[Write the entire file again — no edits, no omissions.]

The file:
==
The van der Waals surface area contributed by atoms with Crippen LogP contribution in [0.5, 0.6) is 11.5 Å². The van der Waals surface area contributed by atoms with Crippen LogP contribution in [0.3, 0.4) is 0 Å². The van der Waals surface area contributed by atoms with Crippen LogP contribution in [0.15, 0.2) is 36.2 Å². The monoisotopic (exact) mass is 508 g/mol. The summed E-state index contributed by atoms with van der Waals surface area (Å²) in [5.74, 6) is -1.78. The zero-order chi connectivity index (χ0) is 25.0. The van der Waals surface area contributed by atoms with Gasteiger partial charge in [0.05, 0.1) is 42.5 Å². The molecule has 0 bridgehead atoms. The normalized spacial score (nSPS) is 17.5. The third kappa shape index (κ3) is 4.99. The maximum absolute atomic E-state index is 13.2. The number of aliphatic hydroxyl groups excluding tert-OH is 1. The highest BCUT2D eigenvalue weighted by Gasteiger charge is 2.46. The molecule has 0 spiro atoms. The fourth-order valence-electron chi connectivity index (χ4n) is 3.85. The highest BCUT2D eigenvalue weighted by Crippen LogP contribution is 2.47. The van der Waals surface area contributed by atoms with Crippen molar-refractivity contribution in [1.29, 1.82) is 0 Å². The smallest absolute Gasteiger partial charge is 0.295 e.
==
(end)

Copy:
The van der Waals surface area contributed by atoms with Crippen LogP contribution in [0.5, 0.6) is 11.5 Å². The van der Waals surface area contributed by atoms with Crippen LogP contribution in [0.3, 0.4) is 0 Å². The van der Waals surface area contributed by atoms with Crippen LogP contribution in [0.15, 0.2) is 36.2 Å². The monoisotopic (exact) mass is 508 g/mol. The summed E-state index contributed by atoms with van der Waals surface area (Å²) in [5.74, 6) is -1.78. The zero-order chi connectivity index (χ0) is 25.0. The van der Waals surface area contributed by atoms with Gasteiger partial charge in [0.05, 0.1) is 42.5 Å². The molecule has 0 bridgehead atoms. The normalized spacial score (nSPS) is 17.5. The third kappa shape index (κ3) is 4.99. The maximum absolute atomic E-state index is 13.2. The number of aliphatic hydroxyl groups excluding tert-OH is 1. The highest BCUT2D eigenvalue weighted by Gasteiger charge is 2.46. The molecule has 0 spiro atoms. The fourth-order valence-electron chi connectivity index (χ4n) is 3.85. The highest BCUT2D eigenvalue weighted by Crippen LogP contribution is 2.47. The van der Waals surface area contributed by atoms with Crippen molar-refractivity contribution in [1.29, 1.82) is 0 Å². The smallest absolute Gasteiger partial charge is 0.295 e.